Chopsticks Will Help Your Toddler’s Development

As a kid, I remember my father teaching me to use chopsticks.  As he told me, he learned first in Vietnam, and then he mastered it when he worked in the city after the war.  He would go to Chinatown for lunch, and they would provide you with chopsticks to eat your lunch.  It was a sink or swim situation (unless you wanted to use your hands).

It didn’t take much time for me to master using chopsticks.  I was able to eat my beef with broccoli using them.  I was also able to eat my rice with them.  As I become more and more adept, I began to pass egg rolls, the soy sauce container, and various other items on the kitchen table using them.  I’m very thankful that I learned how to use them at a young age.

At some point in your life, you are going to go to a sushi restaurant, or your job is going to provide sushi at one of its functions.  In either scenario, you do not want to be the person who is asking for the fork and knife to eat your food.  It’s embarrassing, especially when you consider that by the time you reach adulthood you are almost expected to be able to use chopsticks.

It is one of the many reasons I have been teaching my son to use chopsticks.  When he was an infant, I got him his own pair of chopsticks.  As it turns out, it is really not necessary to get them because sushi and Chinese restaurants routinely carry chopsticks for children.  Still, it is not a bad idea to get your own so your child can learn with their own pair, and you can make sure the chopsticks your child eats with is absolutely clean.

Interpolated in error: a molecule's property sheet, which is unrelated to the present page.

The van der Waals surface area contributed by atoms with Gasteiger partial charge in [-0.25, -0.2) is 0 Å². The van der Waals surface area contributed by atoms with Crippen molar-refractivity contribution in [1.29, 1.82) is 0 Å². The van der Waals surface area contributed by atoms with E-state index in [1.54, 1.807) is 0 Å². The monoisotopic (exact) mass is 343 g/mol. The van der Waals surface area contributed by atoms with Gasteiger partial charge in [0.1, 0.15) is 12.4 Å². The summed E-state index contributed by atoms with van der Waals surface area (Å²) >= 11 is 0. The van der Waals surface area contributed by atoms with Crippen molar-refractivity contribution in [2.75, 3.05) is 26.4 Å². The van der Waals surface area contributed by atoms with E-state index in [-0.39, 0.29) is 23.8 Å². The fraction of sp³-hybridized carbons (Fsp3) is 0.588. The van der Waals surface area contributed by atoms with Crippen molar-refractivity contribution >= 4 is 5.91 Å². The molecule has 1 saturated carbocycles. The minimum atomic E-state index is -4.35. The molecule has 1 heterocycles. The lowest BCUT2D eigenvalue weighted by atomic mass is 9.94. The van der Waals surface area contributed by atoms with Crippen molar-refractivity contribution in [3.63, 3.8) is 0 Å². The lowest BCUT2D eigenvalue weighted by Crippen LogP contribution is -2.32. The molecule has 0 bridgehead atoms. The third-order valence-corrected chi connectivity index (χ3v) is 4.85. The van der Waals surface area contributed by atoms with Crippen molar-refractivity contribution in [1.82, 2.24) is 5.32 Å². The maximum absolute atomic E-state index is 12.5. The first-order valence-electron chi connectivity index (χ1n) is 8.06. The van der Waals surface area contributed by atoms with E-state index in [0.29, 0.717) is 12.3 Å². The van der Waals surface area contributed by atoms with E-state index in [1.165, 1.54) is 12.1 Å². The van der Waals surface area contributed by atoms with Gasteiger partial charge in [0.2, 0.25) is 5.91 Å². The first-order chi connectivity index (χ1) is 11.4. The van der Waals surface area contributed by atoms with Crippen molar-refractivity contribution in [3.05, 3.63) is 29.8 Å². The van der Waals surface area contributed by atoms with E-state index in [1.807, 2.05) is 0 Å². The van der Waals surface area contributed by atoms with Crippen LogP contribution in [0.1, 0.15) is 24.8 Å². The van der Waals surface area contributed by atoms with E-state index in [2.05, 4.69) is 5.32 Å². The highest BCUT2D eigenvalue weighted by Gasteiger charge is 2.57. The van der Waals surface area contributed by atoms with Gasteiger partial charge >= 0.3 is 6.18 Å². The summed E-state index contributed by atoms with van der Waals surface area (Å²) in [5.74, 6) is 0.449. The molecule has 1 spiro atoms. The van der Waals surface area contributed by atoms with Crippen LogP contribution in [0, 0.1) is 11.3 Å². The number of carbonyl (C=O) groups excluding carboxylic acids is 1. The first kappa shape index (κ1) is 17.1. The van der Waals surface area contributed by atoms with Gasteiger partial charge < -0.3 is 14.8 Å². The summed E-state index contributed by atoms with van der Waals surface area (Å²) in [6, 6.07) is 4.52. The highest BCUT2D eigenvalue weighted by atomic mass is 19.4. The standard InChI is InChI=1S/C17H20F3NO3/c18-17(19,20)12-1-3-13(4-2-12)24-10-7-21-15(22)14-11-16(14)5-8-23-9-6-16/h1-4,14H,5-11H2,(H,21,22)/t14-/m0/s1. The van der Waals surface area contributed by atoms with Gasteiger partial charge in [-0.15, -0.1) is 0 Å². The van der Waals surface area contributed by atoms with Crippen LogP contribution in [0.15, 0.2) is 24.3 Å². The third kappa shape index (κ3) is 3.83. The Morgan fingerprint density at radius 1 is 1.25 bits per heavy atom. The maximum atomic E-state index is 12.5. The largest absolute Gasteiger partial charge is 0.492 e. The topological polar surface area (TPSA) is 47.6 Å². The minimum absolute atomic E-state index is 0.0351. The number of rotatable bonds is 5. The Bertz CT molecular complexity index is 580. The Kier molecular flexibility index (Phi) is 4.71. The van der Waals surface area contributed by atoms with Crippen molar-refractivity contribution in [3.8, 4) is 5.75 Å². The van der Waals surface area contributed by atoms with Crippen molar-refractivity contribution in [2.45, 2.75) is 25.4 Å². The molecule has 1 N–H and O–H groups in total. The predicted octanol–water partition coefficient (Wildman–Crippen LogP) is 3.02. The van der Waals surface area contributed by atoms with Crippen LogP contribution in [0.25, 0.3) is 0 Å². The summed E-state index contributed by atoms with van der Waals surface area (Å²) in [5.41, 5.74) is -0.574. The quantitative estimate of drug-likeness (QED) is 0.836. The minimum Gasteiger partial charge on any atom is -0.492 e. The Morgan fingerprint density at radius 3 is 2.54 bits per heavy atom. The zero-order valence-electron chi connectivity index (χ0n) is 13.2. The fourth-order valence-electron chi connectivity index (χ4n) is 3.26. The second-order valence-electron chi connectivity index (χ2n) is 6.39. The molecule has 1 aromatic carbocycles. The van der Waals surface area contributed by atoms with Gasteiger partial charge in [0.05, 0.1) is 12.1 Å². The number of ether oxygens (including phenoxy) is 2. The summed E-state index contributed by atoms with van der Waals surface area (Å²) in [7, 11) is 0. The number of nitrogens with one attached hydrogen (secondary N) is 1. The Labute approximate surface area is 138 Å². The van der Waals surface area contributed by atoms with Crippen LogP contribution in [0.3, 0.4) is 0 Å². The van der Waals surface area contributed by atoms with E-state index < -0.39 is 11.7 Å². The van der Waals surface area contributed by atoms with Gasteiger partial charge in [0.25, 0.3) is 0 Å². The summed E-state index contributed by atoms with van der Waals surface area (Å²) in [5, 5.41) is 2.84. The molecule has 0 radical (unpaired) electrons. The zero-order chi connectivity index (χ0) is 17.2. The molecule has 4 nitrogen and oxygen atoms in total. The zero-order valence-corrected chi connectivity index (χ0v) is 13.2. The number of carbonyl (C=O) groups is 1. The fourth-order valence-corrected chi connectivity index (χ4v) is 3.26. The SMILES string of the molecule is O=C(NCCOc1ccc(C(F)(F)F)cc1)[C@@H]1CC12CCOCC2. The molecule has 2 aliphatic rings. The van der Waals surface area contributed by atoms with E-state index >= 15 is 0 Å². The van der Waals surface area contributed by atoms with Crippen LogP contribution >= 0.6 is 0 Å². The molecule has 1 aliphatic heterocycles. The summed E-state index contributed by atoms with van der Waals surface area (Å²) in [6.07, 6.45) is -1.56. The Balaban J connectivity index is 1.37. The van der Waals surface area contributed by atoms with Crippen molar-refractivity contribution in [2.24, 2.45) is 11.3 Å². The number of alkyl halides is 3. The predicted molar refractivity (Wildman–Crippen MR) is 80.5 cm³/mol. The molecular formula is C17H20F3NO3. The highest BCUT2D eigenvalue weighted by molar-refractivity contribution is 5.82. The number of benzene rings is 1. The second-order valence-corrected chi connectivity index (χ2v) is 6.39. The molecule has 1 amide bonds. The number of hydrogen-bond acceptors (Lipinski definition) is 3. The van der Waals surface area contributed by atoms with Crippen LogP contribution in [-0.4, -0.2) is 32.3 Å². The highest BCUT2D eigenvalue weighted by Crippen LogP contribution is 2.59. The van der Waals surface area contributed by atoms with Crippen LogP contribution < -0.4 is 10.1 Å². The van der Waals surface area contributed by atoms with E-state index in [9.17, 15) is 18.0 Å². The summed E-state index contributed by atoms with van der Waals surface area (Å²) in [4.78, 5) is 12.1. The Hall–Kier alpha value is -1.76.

Once my son was able to eat solid foods, we put the chopsticks in his hand when we ate sushi (sweet potato roll for him) just like we put the spoon in his hand when he would eat eggs or sweet potatoes.  The idea was to get him accustomed to using them:


As time progressed, he has become more and more adept at using them.  Now he is at the point where he is able to feed himself just as well as he can with a knife and a fork if we give him a pair of chopsticks:


Other than the sheer amazement we see from people as a two year old is able to eat his dinner using a pair of chopsticks, and the great picture opportunities, there are a number of reasons why using the chopsticks has been good for own son’s development.

First, it helps your child improve his hand-eye coordination as well as their hand strength.  Additionally, at an age where most children struggle to show more two or three fingers at once, the chopsticks help with a child’s finger manipulation.  This is a long way of saying the use of chopsticks will help your child’s fine motor skills.  Also, keep in mind, that when the time comes, the very same skills that are honed using chopsticks are going to be the very same skills needed when it comes time to learn how to write (which really isn’t that far away).

With my son, we noticed two immediate things when he started to use chopsticks.  First, he showed a clear hand dominance.  Routinely, he would go to the right hand to use the chopsticks.  Second, and most importantly, we began to see him grip and use crayons differently.  Instead of grabbing the crayon in a fist, he was able to grip the crayon like you would a pencil.  He was able to do it with ease, and when he started drawing, there was more of a purposeful direction in what he was doing (not that the results looked much different).  Generally speaking, we his fine motor skills develop at a more rapid pace than they were before he used chopsticks.

Another added benefit is he finds using chopsticks to be fun.  With that, he is more eager to sit down and eat at times when we are using chopsticks.  As parents know, sometimes getting your child to sit down to eat is a seemingly unnecessary fight.  Anything that prevents that fight is a win.

Overall, there are many benefits to your toddler learning to use chopsticks, and on occasion, the use of chopsticks to eat (or play games) should be encouraged.